With that said, I can see your point, but it requires some nuance. One of my areas of interest is Caribbean butterflies. A lot of the more common ones, I can ID by sight. But people don’t always observe the common ones; sometimes I have to get out the old book by Riley from 1975 and take some care with a less common butterfly. Could I skip doing that and instead spend the same amount of time idenifying a larger number of common ones by sight? Sure. But the less commonly observed ones add value disproportionately more than the common, easy ones – but only if they are identified as such. There is more to it than just “how long would it take me to identify this?”
A post on a forum is not perhaps the easiest place to express nuance in a few words, so take it as read that in my previous post, they’re all there somewhere and at the end of the day, I’m not really such a bad gal when you get to know me .
That said, I find myself absolutely in agreement with Diana. Perhaps I wasn’t clear before, I’m not criticising the “instant snappers” as such, but I do feel that their needs are VERY different from those of someone with a more committed approach to learning about nature and/or contributing to knowledge. And like Diana, I do fear that by putting the accent too heavily on the former category, actual or potential committed observers with a real interest and above all identifiers are going to lose patience and move on… and this risks triggering an avalanche effect which can’t help but damage the iNat platform as a whole.
Without intending any form of value judgement, could the answer be some form of two-tier participation? With an easy first approach so the “snappers” can still try for an ID, then a more stringent full registration that involves a certain amount of effort and knowledge of how iNat and the ID process actually work, so only those with a real interest will embark on signing up? Not sure how this could work in practice , but it would be SO good to move away from quantity to see some encouragement for real quality interest and commitment (both observer and identifier).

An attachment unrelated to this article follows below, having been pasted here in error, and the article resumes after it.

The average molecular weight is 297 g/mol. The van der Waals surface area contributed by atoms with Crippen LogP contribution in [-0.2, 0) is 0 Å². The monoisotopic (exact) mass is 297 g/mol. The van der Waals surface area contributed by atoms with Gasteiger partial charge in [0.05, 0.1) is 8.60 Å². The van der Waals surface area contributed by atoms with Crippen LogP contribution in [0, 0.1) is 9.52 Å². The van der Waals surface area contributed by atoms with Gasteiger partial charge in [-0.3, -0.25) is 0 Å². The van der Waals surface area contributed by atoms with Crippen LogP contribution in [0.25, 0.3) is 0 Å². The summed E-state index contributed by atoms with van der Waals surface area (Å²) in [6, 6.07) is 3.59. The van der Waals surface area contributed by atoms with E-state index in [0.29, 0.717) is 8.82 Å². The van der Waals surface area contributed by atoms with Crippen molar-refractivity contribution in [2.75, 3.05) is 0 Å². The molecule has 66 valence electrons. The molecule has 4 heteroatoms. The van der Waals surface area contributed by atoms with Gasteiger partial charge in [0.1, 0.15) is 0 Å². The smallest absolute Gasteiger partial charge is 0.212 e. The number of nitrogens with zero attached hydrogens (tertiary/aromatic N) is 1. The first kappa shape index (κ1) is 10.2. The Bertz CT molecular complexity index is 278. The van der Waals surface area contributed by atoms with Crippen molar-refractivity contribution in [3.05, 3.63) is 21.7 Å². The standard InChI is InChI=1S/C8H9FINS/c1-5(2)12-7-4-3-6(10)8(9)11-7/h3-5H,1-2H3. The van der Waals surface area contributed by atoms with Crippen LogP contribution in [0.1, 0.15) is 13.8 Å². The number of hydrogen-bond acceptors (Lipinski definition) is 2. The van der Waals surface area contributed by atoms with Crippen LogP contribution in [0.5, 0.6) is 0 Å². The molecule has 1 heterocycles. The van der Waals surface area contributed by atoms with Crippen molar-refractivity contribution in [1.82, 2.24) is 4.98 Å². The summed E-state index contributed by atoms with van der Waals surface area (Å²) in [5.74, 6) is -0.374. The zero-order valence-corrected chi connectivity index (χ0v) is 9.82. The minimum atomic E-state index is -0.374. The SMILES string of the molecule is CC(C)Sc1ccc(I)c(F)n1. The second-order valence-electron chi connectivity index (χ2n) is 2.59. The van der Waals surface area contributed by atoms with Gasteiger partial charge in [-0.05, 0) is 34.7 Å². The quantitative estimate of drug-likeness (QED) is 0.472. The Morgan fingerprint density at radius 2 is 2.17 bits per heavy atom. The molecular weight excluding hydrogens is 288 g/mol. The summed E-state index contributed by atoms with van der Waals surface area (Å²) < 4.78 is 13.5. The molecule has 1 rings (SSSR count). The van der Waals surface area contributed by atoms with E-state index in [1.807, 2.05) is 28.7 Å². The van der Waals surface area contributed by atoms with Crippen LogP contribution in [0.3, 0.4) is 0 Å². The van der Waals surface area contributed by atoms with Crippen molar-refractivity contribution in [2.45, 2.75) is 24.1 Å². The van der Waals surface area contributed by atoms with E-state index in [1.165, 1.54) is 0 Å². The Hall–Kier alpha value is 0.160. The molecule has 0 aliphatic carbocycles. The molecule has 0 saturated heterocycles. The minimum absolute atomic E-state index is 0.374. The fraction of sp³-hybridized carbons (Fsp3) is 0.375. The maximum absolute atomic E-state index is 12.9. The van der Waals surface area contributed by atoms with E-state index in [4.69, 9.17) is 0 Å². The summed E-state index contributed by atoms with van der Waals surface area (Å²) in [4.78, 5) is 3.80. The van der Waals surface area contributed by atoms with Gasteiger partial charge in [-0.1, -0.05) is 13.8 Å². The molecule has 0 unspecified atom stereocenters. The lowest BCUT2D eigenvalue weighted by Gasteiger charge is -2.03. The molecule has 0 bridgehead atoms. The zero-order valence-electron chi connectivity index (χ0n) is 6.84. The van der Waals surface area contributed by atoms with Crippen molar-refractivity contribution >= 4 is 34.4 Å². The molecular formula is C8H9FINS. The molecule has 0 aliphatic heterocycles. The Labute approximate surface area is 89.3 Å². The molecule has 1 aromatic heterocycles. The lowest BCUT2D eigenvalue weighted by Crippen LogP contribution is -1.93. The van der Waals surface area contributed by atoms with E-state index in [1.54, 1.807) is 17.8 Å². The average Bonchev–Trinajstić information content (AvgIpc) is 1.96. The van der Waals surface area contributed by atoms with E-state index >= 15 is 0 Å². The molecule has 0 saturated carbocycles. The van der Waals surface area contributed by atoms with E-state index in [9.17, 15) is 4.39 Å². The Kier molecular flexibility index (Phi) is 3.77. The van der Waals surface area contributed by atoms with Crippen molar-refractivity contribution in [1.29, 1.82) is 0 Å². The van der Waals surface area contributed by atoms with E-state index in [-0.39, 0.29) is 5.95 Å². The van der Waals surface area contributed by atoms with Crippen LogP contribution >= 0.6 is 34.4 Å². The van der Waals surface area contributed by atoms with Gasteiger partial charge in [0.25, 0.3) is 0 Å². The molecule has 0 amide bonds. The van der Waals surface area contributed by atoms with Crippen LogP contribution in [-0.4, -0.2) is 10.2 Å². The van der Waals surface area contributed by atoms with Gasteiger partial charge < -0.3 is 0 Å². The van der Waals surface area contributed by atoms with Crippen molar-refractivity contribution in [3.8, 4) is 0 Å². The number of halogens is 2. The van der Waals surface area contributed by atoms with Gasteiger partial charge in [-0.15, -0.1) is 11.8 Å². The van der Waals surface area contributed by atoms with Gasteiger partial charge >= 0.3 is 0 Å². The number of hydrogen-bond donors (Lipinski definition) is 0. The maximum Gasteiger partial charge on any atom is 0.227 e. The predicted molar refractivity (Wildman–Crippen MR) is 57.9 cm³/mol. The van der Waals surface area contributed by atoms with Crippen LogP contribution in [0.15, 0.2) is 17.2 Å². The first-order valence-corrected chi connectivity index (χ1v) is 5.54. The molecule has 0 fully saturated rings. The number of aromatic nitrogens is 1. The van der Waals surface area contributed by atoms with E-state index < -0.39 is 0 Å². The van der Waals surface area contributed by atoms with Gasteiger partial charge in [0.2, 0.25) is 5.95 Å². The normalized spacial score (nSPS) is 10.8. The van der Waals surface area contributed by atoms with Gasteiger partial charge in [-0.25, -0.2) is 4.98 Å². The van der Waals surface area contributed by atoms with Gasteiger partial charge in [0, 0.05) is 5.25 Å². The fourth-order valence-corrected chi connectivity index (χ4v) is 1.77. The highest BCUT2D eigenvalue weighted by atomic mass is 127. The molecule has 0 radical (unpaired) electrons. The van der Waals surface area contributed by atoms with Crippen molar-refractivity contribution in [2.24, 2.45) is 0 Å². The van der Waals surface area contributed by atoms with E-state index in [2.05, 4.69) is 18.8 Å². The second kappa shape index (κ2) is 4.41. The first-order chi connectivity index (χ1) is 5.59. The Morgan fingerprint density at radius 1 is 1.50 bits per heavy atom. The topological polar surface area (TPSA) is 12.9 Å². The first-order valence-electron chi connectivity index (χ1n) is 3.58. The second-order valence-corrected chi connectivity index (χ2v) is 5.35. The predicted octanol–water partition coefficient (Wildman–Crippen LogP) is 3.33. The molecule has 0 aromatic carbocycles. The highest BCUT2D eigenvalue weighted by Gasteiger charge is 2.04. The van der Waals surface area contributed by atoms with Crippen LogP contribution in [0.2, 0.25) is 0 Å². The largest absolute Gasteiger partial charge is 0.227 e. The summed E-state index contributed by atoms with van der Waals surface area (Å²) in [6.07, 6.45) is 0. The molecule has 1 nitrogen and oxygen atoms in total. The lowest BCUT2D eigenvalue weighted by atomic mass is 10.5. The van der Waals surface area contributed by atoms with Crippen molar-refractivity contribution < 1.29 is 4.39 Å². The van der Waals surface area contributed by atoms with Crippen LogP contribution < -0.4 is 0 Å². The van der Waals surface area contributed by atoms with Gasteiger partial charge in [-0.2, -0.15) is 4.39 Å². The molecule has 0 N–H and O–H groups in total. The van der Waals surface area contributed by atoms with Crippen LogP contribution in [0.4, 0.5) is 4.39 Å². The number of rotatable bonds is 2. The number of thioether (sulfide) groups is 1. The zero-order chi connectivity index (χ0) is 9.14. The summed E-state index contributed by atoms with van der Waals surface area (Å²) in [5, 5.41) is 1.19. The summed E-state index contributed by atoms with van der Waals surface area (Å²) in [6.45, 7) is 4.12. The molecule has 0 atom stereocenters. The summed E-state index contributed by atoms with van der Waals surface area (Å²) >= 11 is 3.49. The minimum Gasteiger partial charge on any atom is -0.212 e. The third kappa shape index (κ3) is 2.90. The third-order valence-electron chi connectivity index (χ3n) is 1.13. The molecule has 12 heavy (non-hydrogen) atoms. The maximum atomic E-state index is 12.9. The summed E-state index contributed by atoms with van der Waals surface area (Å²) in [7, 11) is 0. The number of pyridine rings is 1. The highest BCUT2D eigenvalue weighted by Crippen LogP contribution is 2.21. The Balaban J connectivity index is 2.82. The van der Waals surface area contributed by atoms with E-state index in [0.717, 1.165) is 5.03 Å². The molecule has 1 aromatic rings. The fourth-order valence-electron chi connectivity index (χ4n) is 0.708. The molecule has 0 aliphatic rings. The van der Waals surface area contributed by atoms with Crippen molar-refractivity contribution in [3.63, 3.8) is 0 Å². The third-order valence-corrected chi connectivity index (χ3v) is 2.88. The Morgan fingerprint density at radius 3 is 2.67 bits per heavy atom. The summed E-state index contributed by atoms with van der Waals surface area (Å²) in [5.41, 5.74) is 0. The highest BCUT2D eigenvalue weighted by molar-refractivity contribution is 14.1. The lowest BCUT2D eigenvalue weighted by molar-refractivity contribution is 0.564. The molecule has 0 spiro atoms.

I am unwilling to do that. Since it is also the window in which we catch newbies and encourage them to stick around, to come back. If ‘nobody on iNat did anything’ it becomes another abandoned profile, with unanswered identifier questions. It encourages me to persevere if newbies respond in even the very smallest way!
That starts from, am I interested, do I care, do I have some taxon knowledge to apply. Or am I happy to leave this one at Lepidoptera and follow the discussion from the sidelines by Following This Obs.
@lynkos here in the Forum we have barriers, and rewards. Within iNat itself, where it MATTERS (who cares if I have used up my allocation of hearts here today?!) - we have neither barriers. Nor rewards for learning to iNat and adding value. The barrier to creating a new place applies to VERY few observers.
I read this yesterday evening. I wonder about the future of iNat. And how much our ad free experience, mostly paid by our 2 large sponsors, is in turn directed by their choices? I am haunted by Google Plus, exploding across the world, then imploding to gone. Facebook, Twitter …
Social media is doomed to die
I’ll resist the temptation to comment at length for fear of going severely off topic, but I found the article VERY interesting and so, so true. Things move so fast… up, in, down and out in the space of a few years, or even months. iNat SHOULD be a very different sort of creature, but I too can’t help wondering .